Nerf’s Billion-Dollar Toy Empire Surprisingly Started With a Foam-Rubber Rock

A look at the brand's dynasty of polyurethane, from balls to blasters

Nerf's Vortex Howler (l.) and Vortex Aero Howler (r.) are basically Nerf footballs fitted with fins for improved aerodynamic performance.
Raquel Beauchamp

On a Monday morning in 1968, Reyn Guyer discovered one of the world’s most famous toys by accident.

Guyer, the inventor who’d come up with Twister, was in his conference room, testing a new caveman game with colleagues. The prototype included a bunch of foam-rubber rocks that, the men soon discovered, were more fun to throw at one another than use in the game. And then something really hit them: “We had inadvertently created the world’s first indoor ball and broken the parental rule ‘no throwing balls in the house,’” Guyer recalled.

The Ammo: These innocent-looking little dimpled balls are the rounds for Blasters like the Nerf Rival, a serious shooter that pops them out at 68 mph.; The Tailfins: The Nerf Football evolved into the Vortex Aero Howler, whose shaft and fins purportedly allow for improved aerodymanic performance in flight.; The B-Ball Still a brisk seller after 45 years on the shelf, the Nerfoop basketball set now comes with this slightly firmer blue foam ball.
All photos: Raquel Beauchamp

After shaping the foam rubber into a ball, Guyer shopped it around. Milton Bradley didn’t want it, but Parker Brothers did.

Then America did. When the Nerf Ball hit store shelves in 1970, it was a revolution that brought backyard ball into the living room. “Throw it indoors,” barked the package copy. “You can’t damage lamps or break windows. You can’t hurt babies or old people.” By year’s end, 4 million Nerf balls had sold.

Today, Nerf is the profits juggernaut of Hasbro’s boy’s division, whose 2016 revenues of $1.85 billion are a big slice of Hasbro’s $5 billion revenue overall. Nerf is little more than molded polyurethane foam, yet it’s changed the nature of play. As Guyer put it: “Who knew the world wanted a ball that wouldn’t bounce?”

L. to r.: The original Nerf Ball of 1970 was an immediate hit.; Nerfu2019s basketball set first appeared in 1972.; Nerf inventor Reyn Guyer in his workshop.; In 1992, the appearance of the Sharpshooter (then) marked a significant shift for the Nerf foam, which began to be used for projectiles. Still wildly popular, the Blaster line has morphed to include otherworldly creations like 2017u2019s Nerf Doomlands The Judge Blaster (now), which boasts 10 turrets, each with three rounds.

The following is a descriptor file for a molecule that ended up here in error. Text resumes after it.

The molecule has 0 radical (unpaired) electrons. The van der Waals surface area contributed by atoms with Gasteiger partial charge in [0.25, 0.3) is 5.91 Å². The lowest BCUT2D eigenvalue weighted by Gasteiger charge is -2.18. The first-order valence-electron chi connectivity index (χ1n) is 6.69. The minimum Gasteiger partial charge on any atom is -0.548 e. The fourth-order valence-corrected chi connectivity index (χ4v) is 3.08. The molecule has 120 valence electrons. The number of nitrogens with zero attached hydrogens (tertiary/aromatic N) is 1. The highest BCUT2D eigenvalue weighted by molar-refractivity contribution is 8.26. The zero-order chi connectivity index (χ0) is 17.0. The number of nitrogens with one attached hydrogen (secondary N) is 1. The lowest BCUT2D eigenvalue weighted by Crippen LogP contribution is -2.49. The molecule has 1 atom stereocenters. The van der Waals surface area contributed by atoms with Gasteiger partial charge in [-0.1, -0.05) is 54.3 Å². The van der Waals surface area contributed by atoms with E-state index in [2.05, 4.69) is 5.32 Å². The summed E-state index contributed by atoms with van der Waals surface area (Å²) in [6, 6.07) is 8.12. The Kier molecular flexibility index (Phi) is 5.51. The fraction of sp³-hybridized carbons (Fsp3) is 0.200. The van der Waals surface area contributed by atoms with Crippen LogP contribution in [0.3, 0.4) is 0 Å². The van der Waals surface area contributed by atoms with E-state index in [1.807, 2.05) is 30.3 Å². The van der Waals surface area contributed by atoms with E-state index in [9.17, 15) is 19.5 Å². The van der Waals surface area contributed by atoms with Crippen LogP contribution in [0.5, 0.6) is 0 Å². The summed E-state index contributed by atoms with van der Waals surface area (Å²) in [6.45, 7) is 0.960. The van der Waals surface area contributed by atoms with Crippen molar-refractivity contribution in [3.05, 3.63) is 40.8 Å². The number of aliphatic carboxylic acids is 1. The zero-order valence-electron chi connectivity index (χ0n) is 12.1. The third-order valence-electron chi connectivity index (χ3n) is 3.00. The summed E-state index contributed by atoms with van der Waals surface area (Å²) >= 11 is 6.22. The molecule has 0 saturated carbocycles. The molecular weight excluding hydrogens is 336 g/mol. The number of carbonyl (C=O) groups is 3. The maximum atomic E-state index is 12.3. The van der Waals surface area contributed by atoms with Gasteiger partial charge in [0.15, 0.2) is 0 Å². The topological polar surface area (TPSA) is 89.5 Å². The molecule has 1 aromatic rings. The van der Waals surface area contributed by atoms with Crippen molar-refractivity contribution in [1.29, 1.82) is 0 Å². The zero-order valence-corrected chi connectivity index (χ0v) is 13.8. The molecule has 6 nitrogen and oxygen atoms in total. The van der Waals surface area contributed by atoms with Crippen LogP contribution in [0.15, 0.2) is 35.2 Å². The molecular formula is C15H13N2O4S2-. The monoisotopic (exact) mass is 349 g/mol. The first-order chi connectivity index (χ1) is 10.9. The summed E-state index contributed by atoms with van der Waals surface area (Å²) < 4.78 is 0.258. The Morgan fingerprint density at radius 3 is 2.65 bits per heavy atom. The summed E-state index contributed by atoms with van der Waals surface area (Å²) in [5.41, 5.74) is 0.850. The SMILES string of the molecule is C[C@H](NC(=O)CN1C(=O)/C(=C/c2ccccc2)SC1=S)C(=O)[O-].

Nerf classic foam ball: Raquel Beauchamp; All other photos: Courtesy of Hasbro

Actually, this was just the start of what the world wanted. To their credit, Nerf’s owners never stopped diversifying. The product mix first expanded in 1972 with the Nerfoop (a basketball game set) and then the Nerf Football (actually invented by Minnesota Vikings kicker Fred Cox). But the true game changer began in 1992 with the Sharpshooter, a spring-loaded dart gun that shot Nerf projectiles and marked the start of the Blaster era.

Ammo: Raquel Beauchamp; Race: Getty Images

It was this innovation—an unlikely melding of what’s essentially a firearm with completely harmless ammunition—that’s helped Nerf hold its own for nearly half a century, according to Patricia Hogan, a curator at the National Museum of Play. Nerf—and especially the Nerf blasters—“remain popular because [they] tick off a number of boxes. It’s great social play. It’s also outdoor play. [And since] parents play with their kids with these blasters, there’s an inter-generational aspect to the play.” Nerf, she adds, “is parent friendly and parent liked.”

In fact, parents might just want to play with Nerf gear and leave the kids out of it. Nerf’s arsenal of blasters includes the Nerf Rival, whose Artemis XVII-3000 high-capacity blaster holds 30 rounds of Nerf balls and fires them at 68 m.p.h.

According to Nerf’s VP of global marketing Michael Ritchie, Nerf hasn’t stayed relevant despite the digital age, but because of it.

“Today’s kids can feel overscheduled,” he says, and Nerf “gives kids… the freedom to play how they want, without rules.”

This story first appeared in the April 24, 2017, issue of Adweek magazine. Click here to subscribe.